A hundred years ago, yesterday, 70,000 people allegedly witnessed the “Miracle of the Sun,” in which our star began acting like metal in a microwave. It was supposedly the fulfillment of a promise made by an apparition of Virgin Mary to three children in Fatima (Portugal) six months prior to the event.
… The rains that had plagued the day ceased, and the sun emerged from behind clouds to spin and tremble for 10 minutes.
“Before the astonished eyes of the crowd, whose aspect was biblical as they stood bareheaded, eagerly searching the sky, the sun trembled, made sudden incredible movements outside all cosmic laws — the sun ‘danced’ according to the typical expression of the people,” reported O Seculo, a Lisbon newspaper.
This is no small deal in the Catholic Church. Two of those children have since been canonized while the third is in the process of beatification. Those are things that typically happen to people who die for the faith, not tell the world about a miracle in advance.
So what actually happened that day?
The odds are pretty good that there was no miracle at all. We know that because if the sun really was “dancing” or “trembling” around, a hell of a lot more people would have noticed it than just the people gathered in one city in Portugal. And there are no accounts of the sun doing anything weird outside of Fatima.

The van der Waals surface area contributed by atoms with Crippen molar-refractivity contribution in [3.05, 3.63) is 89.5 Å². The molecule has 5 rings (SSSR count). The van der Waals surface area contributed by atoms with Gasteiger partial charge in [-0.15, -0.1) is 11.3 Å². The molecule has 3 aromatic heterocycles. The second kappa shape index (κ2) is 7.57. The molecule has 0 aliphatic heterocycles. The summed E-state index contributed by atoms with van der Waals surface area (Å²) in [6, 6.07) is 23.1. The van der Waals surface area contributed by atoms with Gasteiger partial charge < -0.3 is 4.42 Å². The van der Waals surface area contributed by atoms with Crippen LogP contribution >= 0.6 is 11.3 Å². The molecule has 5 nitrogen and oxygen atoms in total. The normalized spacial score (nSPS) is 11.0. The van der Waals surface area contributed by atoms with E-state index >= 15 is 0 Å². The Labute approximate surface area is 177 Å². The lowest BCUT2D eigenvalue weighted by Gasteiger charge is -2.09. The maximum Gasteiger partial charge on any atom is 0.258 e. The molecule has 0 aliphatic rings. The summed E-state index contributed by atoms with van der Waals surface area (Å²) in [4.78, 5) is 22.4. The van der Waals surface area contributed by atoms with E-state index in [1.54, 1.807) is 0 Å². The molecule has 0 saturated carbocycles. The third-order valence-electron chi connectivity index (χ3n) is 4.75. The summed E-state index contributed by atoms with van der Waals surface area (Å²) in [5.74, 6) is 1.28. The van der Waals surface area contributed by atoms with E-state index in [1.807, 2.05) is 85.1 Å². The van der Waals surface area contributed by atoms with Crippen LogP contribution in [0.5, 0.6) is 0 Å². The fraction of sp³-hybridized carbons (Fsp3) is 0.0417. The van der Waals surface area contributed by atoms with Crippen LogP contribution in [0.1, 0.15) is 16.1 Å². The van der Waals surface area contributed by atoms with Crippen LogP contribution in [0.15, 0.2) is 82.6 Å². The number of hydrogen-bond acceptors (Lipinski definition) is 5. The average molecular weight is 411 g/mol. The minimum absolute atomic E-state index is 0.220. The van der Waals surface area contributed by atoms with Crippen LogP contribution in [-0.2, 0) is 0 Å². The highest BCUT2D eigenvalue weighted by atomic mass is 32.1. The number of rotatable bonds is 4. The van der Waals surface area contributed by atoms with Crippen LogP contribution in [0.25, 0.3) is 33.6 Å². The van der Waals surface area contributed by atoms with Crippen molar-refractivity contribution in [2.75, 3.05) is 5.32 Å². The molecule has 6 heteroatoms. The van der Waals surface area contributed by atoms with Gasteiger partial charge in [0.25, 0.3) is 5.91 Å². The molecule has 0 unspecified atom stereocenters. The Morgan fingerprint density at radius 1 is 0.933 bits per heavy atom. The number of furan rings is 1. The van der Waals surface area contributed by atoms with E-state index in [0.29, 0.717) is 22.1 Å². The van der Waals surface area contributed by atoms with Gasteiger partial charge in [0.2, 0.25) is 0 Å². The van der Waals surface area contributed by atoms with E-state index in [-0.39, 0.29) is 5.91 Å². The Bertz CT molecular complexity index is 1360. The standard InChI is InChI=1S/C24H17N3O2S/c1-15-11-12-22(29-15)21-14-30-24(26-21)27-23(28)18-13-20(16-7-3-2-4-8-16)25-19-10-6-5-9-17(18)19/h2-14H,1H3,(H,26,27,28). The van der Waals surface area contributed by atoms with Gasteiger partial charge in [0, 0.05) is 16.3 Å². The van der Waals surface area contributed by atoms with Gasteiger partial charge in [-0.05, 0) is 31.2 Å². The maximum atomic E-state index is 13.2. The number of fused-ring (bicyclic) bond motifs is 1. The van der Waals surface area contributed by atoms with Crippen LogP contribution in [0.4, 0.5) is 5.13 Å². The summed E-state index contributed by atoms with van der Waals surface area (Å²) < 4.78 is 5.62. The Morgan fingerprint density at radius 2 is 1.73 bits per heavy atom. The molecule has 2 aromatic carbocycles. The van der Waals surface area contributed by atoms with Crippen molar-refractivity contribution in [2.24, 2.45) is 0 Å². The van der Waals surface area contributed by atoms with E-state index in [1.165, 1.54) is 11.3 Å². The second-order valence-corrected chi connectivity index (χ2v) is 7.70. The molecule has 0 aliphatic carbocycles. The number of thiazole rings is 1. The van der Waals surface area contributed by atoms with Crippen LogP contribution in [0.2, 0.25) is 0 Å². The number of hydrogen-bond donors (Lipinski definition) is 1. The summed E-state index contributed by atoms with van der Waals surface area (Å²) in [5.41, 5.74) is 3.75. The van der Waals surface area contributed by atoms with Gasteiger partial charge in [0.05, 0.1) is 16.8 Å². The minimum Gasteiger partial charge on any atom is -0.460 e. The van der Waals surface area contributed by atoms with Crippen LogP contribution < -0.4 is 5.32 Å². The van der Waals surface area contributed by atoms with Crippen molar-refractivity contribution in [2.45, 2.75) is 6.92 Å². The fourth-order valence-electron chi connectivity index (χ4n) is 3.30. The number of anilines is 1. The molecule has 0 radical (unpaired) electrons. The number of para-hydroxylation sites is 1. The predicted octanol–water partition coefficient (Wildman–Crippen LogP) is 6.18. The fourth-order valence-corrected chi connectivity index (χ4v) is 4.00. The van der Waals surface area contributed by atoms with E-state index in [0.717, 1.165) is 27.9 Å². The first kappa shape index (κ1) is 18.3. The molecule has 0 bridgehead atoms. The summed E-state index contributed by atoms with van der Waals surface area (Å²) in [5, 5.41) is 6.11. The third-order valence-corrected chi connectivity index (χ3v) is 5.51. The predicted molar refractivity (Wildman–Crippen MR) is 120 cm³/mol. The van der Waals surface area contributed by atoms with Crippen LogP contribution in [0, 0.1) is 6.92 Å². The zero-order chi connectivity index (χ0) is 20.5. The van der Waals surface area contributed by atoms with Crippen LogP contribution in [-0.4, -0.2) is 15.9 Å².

Joe Nickell, a senior research fellow at the New York-based Committee for Skeptical Inquiry, which advocates for a secular society based on reason and science, said something likely happened at Fatima, but not a miracle. He attributes the alleged dancing sun to a combination of factors: the crowd’s shared expectation of something fantastic, the interplay between clouds and sun, and the optical effect of staring at the sun, creating the illusion the orb was moving.
“The sun over Fatima was the exact same sun that was over Paris and London,” he said, “and those places did not have a sun miracle.”
Staring at the sun, as those witnesses did, will do a lot of damage to your vision — as we heard many times over during the recent eclipse. Furthermore, when a large group of people are all eagerly anticipating an event, the slightest hint of confirmation can lead to a mass delusion, as Benjamin Radford pointed out years ago:
… there was likely an element of mild mass hysteria involved, where one person sees something and gets excited about it, and others feed off it and start seeing similar things themselves. This is neither dangerous nor uncommon. Mass suggestion can be very powerful, and it’s not difficult to find examples in which the religious mind sees images that may not really exist. In fact, Fátima is only one of hundreds of appearances claimed to be of the Virgin Mary over the centuries.
There’s ultimately no objective evidence of the Sun doing anything miraculous.
But if you saw Catholics on Facebook marking the event yesterday, rest assured they’re celebrating something that almost certainly never happened. Just as they do on Christmas.
(Image via Shutterstock. Thanks to Daniel for the link)